boring-marketing

Let’s do the world a favor and stop presenting boring marketing and advertising campaigns.

According to a study in 2013 by the University of California in San Diego, the average person consumes around 15 to 16 hours of content between television, radio, digital media, and print reads. That’s a lot of content for any brain to keep. So, we remember a few of it and cast aside the rest.

Now, what stays and what goes? Simple: whatever we consider great stays and ignore what doesn’t matter.

But what are the criteria for considering something “important”? Well, that depends on the person. But 99% of the time, valuable information falls into one (or more) of these categories:

  • It teaches people how to do something of relevance.
  • It presents information of value to the audience.
  • It’s entertaining.

If your content doesn’t stand out in any of these categories (priority of one over another depending on your offering and its audience), your content gets lost in a black hole from which it will never come out.

Educate. Inform. Entertain.

Back in the day, businesspeople believed that “the least insight into their businesses they shared with their target audience, the better”. The reason behind this was to spark curiosity within the audience about what they do. Which meant that the company would get the audience’s attention. And there was the chance for the entrepreneurs to pounce at their would-be customers.

It doesn’t work that way anymore.

There are many factors that changed the average person’s approach to buying. People are busier than ever, which means they will only pay attention (as I mentioned earlier) to what matters to them. There’s also a hunger for knowledge, which places like the Internet satisfy instantly. And audiences gravitate towards those willing to give them knowledge. If your company isn’t willing to share power with its customers, it’s in big trouble.

People don’t want you to treat them like and passive ATMs anymore – they want to feel like they are part of something special. If you and your company can create marketing campaigns that involve the audience in some capacity, then you won half the battle. And the best way to do this is by presenting content that is of interest to your prospects.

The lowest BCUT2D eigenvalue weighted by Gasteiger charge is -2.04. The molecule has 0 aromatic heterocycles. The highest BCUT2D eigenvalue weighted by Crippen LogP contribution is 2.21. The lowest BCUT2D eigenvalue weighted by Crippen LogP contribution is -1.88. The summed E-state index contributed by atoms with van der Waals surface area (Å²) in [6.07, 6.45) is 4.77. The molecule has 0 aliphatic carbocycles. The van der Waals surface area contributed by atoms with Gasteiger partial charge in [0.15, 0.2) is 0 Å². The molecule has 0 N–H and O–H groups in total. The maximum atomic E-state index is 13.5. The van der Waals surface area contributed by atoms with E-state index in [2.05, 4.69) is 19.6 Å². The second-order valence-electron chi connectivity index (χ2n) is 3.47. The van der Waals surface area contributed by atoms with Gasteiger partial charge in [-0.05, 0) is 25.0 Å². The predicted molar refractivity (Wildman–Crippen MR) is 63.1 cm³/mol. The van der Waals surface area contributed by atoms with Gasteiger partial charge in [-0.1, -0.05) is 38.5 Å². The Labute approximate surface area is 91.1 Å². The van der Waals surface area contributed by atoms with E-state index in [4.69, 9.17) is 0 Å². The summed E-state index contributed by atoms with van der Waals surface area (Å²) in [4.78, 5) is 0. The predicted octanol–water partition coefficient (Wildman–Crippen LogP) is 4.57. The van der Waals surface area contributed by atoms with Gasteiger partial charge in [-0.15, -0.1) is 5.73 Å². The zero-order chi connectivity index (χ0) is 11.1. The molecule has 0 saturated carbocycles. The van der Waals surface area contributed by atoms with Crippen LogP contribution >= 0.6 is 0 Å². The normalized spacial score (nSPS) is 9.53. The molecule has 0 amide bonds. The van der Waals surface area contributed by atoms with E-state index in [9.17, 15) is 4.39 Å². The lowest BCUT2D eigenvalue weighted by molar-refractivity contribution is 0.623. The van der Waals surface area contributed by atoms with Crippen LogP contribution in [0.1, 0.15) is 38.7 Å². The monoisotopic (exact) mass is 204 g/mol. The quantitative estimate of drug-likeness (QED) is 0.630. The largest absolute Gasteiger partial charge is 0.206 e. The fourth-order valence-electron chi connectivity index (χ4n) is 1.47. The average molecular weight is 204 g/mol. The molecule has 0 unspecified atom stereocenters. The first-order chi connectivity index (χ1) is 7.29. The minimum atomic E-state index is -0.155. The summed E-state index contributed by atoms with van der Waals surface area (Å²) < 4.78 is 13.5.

Stop Presenting Boring Marketing Campaigns

Let’s make it clear – when I say, “boring marketing”, I’m referring to marketing campaigns that have nothing to do with the reader and everything to do with you or the company.

If you are out there, gloating about how great you are without giving me something I can sink my teeth into, I will tune you out. But, if you give me something that I can use later, then I will pay attention.

But how do you create marketing campaigns that are not boring? Here are four quick tips that will help you develop compelling marketing campaigns:

  1. Do your research – Before you do anything, get to know your target audience. Build a profile of what the ideal prospect would be like; that’ll give you something to base your marketing campaigns around. Also, check out what your competition is doing to create customers. You might get an idea or two from them, which is not a terrible thing.
  2. Pick the right strategies and tactics – Build a blueprint for sending your brand message across. Don’t do what everyone else is doing if it doesn’t fit your mold. Don’t create a blog or media kit just because “it’s imperative”; do it because your audience yearns for it.
  3. Educate. Inform. Entertain – Try and find the right balance between these three content types. In my case, it’d be 60% educational, 30% informational, and 10% entertaining. This, of course, varies from industry to industry. It’s on who you are and who your audience is.
  4. Choose the right channel – Pick where you’ll put your content to work. Remember, make sure you launch your content on a platform where your audience spends time together. If not, it’ll be like a tree that falls in a desolated forest; it makes noise, but no one’s around to hear it.

Bonus Tip!

There’s nothing wrong with trying to get new customers from alternative channels. So, take a moment to redistribute your content across social media. You could get an eyeball or two turned your way. But do so ONLY after you’ve taken care of your target.

Please take a moment to share your thoughts with me on how to create interesting marketing campaigns. I read every comment and reply to the non-spam ones.

Thank you for your time. Until we meet again!

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